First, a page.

For the beginning, some necessary definitions and fundamental results, which will be used in the sequel, are presented here.

*Definition 1 (see [2]). *Let be a nonempty set and be a given real number. A function is called a -metric if, for all , the following conditions are satisfied: () iff ;();(). The pair is called a -metric space. The number is called the coefficient of .

*Definition 2 (see [5]). *A function is called a metric-like if, for all , the following conditions are satisfied: (*σ*1) implies ;(*σ*2);(*σ*3). The pair is called a metric-like space.

In the following definition, Alghamdi et al. [6] extended Definition 2 in order to introduce the new notion of -metric-like space.

*Definition 3 (see [6]). *Let be a nonempty set and be a given real number. A function is called a -metric-like if, for all , the following conditions are satisfied: implies ;;. The pair is called a -metric-like space. The number is called the coefficient of .

*Example 4 (see [6]). *Let and the mapping be defined by for all Then is a -metric-like space with the coefficient , but it is neither a -metric nor a metric-like space.

*Remark 5. *The class of -metric-like space is larger than the class of metric-like space, since a metric-like space is a special case of -metric-like space when . Also, the class of -metric-like space is effectively larger than the class of -metric space, since a -metric space is a special case of a -metric-like space when the self-distance .

Each -metric-like on generalizes a topology on whose base is the family of open -balls for all and

*Definition 6 (see [6]). *A sequence in a -metric-like space is said to be (1) convergent to a point if ;(2)a -Cauchy sequence if exists (and is finite).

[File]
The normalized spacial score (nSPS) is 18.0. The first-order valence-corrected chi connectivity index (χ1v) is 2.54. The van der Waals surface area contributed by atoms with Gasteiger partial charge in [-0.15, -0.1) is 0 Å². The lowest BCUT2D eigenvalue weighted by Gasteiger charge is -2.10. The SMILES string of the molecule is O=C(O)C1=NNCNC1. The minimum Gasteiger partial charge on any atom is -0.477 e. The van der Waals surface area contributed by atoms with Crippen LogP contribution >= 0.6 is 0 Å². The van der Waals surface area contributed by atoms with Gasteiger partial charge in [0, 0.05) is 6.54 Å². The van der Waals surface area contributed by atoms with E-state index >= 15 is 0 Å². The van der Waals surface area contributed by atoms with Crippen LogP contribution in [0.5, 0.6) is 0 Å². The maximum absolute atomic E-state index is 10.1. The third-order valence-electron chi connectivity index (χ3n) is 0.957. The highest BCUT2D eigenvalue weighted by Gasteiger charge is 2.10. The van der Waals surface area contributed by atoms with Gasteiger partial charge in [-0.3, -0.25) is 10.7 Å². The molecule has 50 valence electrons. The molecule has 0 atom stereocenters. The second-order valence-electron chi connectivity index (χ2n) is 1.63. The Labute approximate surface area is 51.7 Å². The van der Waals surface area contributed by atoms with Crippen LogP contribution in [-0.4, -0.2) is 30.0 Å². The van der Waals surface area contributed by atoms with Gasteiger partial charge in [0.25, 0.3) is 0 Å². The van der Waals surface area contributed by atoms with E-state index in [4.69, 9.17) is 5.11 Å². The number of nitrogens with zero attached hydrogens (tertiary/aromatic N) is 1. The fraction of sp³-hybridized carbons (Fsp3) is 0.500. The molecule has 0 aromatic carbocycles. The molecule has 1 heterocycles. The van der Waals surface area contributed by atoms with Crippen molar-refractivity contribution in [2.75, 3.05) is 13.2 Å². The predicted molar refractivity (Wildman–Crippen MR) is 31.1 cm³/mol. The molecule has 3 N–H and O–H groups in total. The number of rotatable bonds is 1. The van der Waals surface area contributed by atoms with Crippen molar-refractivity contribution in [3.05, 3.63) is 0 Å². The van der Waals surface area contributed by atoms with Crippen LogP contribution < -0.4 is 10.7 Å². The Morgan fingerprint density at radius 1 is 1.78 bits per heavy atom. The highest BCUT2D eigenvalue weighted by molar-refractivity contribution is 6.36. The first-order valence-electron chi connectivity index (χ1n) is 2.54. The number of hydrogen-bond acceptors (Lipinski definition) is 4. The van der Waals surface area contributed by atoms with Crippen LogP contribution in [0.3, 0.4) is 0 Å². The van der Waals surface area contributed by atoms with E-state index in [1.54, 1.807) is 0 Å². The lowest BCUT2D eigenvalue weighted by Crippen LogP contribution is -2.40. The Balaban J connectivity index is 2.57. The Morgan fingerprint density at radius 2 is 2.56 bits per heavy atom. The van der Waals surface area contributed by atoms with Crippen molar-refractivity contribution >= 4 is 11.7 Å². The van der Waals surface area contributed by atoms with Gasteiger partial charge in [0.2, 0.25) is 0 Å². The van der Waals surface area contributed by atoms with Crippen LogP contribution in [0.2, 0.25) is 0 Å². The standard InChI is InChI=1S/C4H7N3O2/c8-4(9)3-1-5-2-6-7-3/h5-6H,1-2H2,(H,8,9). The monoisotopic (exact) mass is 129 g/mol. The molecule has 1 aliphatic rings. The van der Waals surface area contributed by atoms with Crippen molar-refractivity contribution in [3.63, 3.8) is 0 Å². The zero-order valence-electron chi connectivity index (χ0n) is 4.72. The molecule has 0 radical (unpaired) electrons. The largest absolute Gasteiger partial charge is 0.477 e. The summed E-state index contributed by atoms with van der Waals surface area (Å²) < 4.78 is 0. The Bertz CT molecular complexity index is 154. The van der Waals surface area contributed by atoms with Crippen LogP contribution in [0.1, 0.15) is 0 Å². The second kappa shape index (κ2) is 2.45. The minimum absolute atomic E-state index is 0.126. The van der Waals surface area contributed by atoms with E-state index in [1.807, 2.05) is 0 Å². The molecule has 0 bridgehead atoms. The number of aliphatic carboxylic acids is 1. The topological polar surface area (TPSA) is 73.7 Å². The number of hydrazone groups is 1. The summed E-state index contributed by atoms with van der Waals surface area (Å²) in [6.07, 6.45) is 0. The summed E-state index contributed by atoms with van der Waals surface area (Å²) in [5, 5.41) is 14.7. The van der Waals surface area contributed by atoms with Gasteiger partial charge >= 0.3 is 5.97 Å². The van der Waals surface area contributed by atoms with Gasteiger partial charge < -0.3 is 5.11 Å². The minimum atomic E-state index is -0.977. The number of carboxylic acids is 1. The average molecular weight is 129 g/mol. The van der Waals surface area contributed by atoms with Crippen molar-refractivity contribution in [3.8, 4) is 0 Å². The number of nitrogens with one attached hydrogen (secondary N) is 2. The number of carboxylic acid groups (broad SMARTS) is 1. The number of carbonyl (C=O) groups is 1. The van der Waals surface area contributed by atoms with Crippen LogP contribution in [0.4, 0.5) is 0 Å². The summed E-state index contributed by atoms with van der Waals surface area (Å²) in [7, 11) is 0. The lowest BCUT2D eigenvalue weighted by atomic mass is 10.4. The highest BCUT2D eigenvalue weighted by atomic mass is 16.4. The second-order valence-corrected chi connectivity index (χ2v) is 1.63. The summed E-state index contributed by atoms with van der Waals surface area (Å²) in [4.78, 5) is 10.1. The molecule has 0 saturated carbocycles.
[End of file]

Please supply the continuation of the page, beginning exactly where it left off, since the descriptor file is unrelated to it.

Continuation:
*Definition 7 (see [6]). *A -metric-like space is said to be -complete if every -Cauchy sequence in , -converges to a point , such that

*Definition 8 (see [6]). *Suppose that is a -metric-like space. A mapping is said to be continuous at , if, for every , there exists such that . We say that is continuous on if is continuous at all .

Lemma 9 (see [6]). *Let be a sequence in a -metric-like space such that for some , , and each . Then is a Cauchy sequence in and *

*Remark 10 (see [6]). *Let be a -metric-like space with constant . Then it is clear that satisfies , for all . So it is considered to be a -metric induced by -metric-like spaces.

*Remark 11 (see [15]). *Let be a -metric-like space and let be a continuous mapping. Then

Wardowski [11] introduced the -contraction as follows.

*Definition 12. *Let be a mapping satisfying () is strictly increasing, that is, for such that implies ;()for each sequence of positive numbers if and only if ;()there exists such that .Denote the set of all functions satisfying ()–() by . In [13], Secelean changed the condition by an equivalent but a more simple condition . (), or also by()there exists a sequence of positive real numbers with . Recently, Piri and Kumam [14] used the following condition instead of .() is continuous on . In our subsequent discussion, condition is dropped out. Thus we utilize the functions which satisfy and . The class of all functions satisfying and is denoted by .

Let be the set of functions such that(1) is monotonic increasing, that is, ;(2) is continuous and for each .

Let denote the set of all continuous functions .

*Remark 13. *For recent interesting fixed point results for --contractions, see [16–19].

#### 2. Fixed Point Results for - Contractive Mappings

We introduce the following concept.

*Definition 14. *Let be a -metric-like space. A self-mapping is said to be generalized - contraction if andfor all , where (not all zero simultaneously), such that , and .

For illustrating the above definition, the following example is presented.

*Example 15. *Let and let the function be defined by for all . It is obvious that is a complete -metric-like space with . Define the mapping by In order to verify the Condition (6) with , , and such that and , for all , we see that . Let be given by and functions are defined by .

Here we note that Without loss of generality, assume that . Then, the following cases arise.

*Case 1. *When , calculating various terms appearing in the inequality (6), we conclude that left hand side of (6) comes out and right hand side of (6) becomes It is evident from Figure 1 that the surface representing right hand side is dominating the surface representing left hand side. This concludes that, in this case, the condition (6) is verified.